Mutations caused by oesophageal adenocarcinoma (OAC) have been mapped in unprecedented detail, unveiling that around half of all cases could be targeted by drugs already in clinical trials.
The research was published in Nature Genetics today and could help divide up oesophageal cancer patients allowing for a more personalised care plan. The end results could potentially mean that patients have more options beyond standard chemotherapy, radiotherapy or surgery.
In the study, researchers found that over 50% of patients with OAC were sensitive to CDK4/6 inhibitors which are already in trials for breast cancer. This essentially means phase II/III trials to treat oesophageal cancer could be coming in less than two years.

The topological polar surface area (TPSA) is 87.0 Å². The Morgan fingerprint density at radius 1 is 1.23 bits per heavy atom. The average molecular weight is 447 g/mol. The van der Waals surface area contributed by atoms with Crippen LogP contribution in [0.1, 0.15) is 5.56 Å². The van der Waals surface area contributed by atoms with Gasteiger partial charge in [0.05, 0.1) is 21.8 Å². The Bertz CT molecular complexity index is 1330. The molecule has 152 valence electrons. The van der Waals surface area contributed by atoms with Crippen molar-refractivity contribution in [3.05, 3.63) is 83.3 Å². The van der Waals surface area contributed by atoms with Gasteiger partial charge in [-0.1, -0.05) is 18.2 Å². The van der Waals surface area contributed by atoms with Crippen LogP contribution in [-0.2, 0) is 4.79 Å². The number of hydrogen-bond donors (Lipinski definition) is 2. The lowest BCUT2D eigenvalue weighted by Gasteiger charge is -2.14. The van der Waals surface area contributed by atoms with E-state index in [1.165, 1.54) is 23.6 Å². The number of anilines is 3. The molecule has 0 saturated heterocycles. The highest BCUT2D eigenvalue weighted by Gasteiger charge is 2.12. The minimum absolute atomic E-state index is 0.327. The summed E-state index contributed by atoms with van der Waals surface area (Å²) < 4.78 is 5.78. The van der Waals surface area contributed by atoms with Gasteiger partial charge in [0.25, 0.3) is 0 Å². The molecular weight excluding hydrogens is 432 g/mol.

Professor Rebecca Fitzgerald, Cancer Research UK funded scientist, said: “This research could completely shift the paradigm from giving oesophageal cancer patients the same chemotherapy that we know doesn’t always work, to more targeted treatments based on individual characteristics of a patient’s cancer.
“We are now designing clinical trials that provide real-time analysis of a patients’ genes to offer patients the best treatment based on their own genome.”
Statistics show that currently only around 12% of patients with OAC survey the condition – partly due to late diagnosis, as symptoms do not present until the cancer is advanced. Risk factors include obesity and smoking.